If he runs for leadership of the party, and then fails to follow through on triggering Article 50, then he is finished. If he does not run and effectively abandons the field, then he is finished. If he runs, wins and pulls the UK out of the EU, then it will all be over – Scotland will break away, there will be upheaval in Ireland, a recession … broken trade agreements. Then he is also finished. Boris Johnson knows all of this. When he acts like the dumb blond it is just that: an act.
The Brexit leaders now have a result that they cannot use. For them, leadership of the Tory party has become a poison chalice.
When Boris Johnson said there was no need to trigger Article 50 straight away, what he really meant to say was “never”. When Michael Gove went on and on about “informal negotiations” … why? why not the formal ones straight away? … he also meant not triggering the formal departure. They both know what a formal demarche would mean: an irreversible step that neither of them is prepared to take.
All that remains is for someone to have the guts to stand up and say that Brexit is unachievable in reality without an enormous amount of pain and destruction, that cannot be borne. And David Cameron has put the onus of making that statement on the heads of the people who led the Brexit campaign.”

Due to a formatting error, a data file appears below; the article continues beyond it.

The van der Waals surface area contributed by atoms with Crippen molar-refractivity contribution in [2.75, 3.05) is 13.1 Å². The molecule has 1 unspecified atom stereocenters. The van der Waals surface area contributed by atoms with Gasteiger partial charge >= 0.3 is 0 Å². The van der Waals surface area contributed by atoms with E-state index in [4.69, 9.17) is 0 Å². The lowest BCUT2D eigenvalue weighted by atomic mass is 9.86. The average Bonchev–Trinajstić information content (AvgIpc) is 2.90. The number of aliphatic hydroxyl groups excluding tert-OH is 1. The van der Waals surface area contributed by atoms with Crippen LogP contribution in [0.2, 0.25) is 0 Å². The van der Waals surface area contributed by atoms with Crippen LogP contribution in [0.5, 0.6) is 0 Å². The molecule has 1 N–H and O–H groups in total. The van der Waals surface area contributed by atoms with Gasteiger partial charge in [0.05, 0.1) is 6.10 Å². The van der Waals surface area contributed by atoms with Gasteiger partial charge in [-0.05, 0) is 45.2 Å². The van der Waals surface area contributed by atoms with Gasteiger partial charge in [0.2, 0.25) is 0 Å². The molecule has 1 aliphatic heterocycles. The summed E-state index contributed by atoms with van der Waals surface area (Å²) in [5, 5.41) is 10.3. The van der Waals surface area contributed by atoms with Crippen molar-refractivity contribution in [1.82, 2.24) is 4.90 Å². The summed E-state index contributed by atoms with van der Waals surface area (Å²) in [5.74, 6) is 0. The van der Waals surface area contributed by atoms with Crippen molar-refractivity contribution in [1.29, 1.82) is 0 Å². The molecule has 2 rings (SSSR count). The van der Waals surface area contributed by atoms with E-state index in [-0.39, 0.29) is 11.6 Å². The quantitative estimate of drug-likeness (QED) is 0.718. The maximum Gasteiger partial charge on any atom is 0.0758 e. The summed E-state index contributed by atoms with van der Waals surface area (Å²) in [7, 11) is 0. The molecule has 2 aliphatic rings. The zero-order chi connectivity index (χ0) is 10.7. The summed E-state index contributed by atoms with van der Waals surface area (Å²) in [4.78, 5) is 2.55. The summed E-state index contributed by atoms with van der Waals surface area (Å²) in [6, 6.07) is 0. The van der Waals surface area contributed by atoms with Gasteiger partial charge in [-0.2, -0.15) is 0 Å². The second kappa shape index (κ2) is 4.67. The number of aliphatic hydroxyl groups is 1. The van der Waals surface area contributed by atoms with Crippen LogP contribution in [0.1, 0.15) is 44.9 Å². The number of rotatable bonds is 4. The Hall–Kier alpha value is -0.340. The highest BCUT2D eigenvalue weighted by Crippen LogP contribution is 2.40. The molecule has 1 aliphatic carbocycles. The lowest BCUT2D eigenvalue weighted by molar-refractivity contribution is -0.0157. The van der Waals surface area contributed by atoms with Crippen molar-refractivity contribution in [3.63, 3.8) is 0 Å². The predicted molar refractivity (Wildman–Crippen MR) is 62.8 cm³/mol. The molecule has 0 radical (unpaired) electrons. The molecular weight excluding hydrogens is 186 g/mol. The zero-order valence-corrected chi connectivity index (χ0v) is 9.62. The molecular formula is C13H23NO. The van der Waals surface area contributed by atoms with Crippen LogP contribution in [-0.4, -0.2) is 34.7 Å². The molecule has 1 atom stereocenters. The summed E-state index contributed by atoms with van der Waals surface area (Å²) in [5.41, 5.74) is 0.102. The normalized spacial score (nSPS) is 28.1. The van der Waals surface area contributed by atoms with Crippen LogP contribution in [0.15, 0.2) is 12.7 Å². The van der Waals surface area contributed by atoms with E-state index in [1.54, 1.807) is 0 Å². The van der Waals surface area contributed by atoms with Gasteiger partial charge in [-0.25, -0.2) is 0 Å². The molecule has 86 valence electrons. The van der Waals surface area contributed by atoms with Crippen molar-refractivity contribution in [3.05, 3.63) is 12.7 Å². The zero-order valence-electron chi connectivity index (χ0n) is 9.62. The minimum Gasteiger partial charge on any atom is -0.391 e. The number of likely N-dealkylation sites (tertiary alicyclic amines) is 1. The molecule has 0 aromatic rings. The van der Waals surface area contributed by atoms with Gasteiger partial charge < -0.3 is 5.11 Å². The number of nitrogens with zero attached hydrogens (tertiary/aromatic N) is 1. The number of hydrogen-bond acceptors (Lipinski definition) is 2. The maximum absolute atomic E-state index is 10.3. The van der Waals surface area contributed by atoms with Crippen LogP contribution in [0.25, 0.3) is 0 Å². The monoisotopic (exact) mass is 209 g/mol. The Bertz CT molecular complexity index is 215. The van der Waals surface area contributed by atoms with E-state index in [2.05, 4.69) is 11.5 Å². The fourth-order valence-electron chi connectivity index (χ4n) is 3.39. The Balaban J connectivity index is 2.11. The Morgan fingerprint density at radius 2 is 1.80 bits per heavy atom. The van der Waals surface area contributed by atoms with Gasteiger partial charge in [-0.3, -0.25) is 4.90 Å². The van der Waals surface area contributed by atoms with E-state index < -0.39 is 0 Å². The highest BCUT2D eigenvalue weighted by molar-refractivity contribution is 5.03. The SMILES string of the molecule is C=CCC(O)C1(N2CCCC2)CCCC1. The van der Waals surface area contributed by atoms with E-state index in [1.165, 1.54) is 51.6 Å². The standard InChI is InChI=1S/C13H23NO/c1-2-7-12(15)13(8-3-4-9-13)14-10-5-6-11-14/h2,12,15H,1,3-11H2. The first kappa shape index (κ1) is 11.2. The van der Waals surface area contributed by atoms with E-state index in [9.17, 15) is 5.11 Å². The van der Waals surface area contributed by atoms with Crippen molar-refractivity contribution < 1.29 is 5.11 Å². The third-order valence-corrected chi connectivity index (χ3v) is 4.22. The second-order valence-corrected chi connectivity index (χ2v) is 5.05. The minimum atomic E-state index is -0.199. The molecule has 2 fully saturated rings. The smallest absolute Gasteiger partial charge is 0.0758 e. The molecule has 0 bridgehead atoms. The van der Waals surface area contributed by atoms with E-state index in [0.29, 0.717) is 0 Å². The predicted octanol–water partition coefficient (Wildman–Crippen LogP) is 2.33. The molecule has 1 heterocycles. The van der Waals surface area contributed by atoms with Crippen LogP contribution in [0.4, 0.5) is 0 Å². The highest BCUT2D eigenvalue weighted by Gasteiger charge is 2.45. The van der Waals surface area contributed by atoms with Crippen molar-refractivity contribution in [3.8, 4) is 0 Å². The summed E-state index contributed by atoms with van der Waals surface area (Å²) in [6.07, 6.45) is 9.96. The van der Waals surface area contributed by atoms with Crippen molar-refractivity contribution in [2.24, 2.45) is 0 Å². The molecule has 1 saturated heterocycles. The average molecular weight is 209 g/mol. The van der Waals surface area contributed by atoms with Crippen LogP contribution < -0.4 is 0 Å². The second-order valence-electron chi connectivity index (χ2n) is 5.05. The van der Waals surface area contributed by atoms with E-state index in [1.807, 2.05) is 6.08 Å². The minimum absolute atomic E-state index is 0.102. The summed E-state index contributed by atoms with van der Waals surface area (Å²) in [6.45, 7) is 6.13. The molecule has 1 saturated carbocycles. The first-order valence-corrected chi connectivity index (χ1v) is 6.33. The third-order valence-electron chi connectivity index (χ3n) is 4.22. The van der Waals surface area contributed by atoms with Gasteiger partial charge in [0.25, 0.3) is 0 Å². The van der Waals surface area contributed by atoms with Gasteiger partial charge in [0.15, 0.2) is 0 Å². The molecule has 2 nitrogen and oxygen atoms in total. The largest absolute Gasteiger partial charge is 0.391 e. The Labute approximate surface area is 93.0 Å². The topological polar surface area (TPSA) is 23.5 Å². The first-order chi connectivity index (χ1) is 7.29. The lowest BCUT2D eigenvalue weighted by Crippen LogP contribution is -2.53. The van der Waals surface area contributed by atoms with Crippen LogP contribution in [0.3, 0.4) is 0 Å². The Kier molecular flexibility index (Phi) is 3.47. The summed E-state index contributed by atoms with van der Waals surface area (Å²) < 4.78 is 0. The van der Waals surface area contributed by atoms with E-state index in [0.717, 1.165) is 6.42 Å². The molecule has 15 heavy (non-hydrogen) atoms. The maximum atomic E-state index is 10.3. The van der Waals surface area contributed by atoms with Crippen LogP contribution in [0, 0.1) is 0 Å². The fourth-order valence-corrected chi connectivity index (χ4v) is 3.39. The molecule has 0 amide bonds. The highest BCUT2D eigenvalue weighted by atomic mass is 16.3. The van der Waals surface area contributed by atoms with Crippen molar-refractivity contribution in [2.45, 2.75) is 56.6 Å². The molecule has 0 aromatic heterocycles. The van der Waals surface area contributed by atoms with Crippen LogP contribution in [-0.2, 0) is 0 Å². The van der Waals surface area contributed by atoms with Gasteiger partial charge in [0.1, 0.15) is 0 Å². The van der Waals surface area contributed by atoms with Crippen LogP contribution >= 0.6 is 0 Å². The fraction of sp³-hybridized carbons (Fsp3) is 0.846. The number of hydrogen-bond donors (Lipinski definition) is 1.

As if events couldn't turn even more bizarre, they did. London's former mayor, Boris Johnson (aka BoJo) and easily the bookies favourite to replace Cameron, backed out of the Tory Party leadership contest. Betrayed by his closest ally, Justice Secretary Michael Gove. Johnson was the figurehead of the leave campaign (even more so than Nigel Farage) and his popularity with the public was widespread.
Several weeks afterwards and us Brits are left to choose between one candidate who wants to curtail our human rights in Thresa May and Andrea Leadsom who is strongly against gay marriage and stated that the disaster predicted for the sterling is not proven correct despite all of the present warning signs.
Note: As I write this we're left with the one that doesn't like that we have human rights